Saturday, October 18, 2014

a marvel and a joy

Today I will be finishing inlaying lids for an order of boxes for corporate gifts. I can't tell where they are going, as they will be a surprise for the recipients. I got over 50 done yesterday, and will inlay an equal number today. After sanding, the lids will be ready for the laser engraver to put text on the underside so that it can be viewed when the box is open.

I am also proceeding to chapter 3 of my book on making Froebel's gifts. Edward Weibé wrote in his discussion of gift number 2:
"In using the same form to represent different things in a play, do not fear that there will be any incongruity, provided the suggestion comes from the children, and the objects symbolized are closely related in thought, for the child's imagination is so free that he can clothe and re-clothe the same form with new life. The sense impressions which come from tracing resemblances and differences, experimenting and handling, will give a familiarity with the forms and their relation to each other, which no abstract lesson on surfaces, edges and corners could afford."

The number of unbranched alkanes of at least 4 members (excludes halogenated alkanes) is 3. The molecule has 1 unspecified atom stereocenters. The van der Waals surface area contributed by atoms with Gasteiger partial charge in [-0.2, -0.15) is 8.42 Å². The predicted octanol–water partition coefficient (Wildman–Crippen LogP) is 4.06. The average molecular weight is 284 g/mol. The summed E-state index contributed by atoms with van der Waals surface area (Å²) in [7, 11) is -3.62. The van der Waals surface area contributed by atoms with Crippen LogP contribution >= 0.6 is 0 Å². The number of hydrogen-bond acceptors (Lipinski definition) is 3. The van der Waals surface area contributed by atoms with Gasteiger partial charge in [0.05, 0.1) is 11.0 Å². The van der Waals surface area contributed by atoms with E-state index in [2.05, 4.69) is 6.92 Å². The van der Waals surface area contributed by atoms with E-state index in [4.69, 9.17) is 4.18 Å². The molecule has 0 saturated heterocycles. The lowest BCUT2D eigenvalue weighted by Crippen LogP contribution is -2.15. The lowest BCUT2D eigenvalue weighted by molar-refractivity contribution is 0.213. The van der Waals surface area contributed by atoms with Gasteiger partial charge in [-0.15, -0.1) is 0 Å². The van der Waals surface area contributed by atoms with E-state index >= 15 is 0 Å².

A couple days ago, in "play" with gift number 2, I inadvertently stacked the parts in a manner I had not done before, and discovered hidden in it a shape one might take as symbolic of man. Perhaps the real magic of Froebel was that he chose not to make a parade of the obvious to his children, but chose instead to offer a realm in which discoveries were made by them. When I stacked these three simple blocks in their new form, out of the order in which they have become associated with Froebel, I felt a sense of discovery.... a moment of pleasing but visceral response. Eureka. Not enough to launch me running naked through the streets, but enough to feel as though I had discovered something important, and enough to help me to better understand the use of symbols and symbolism in Kindergarten.

Make, fix and create...

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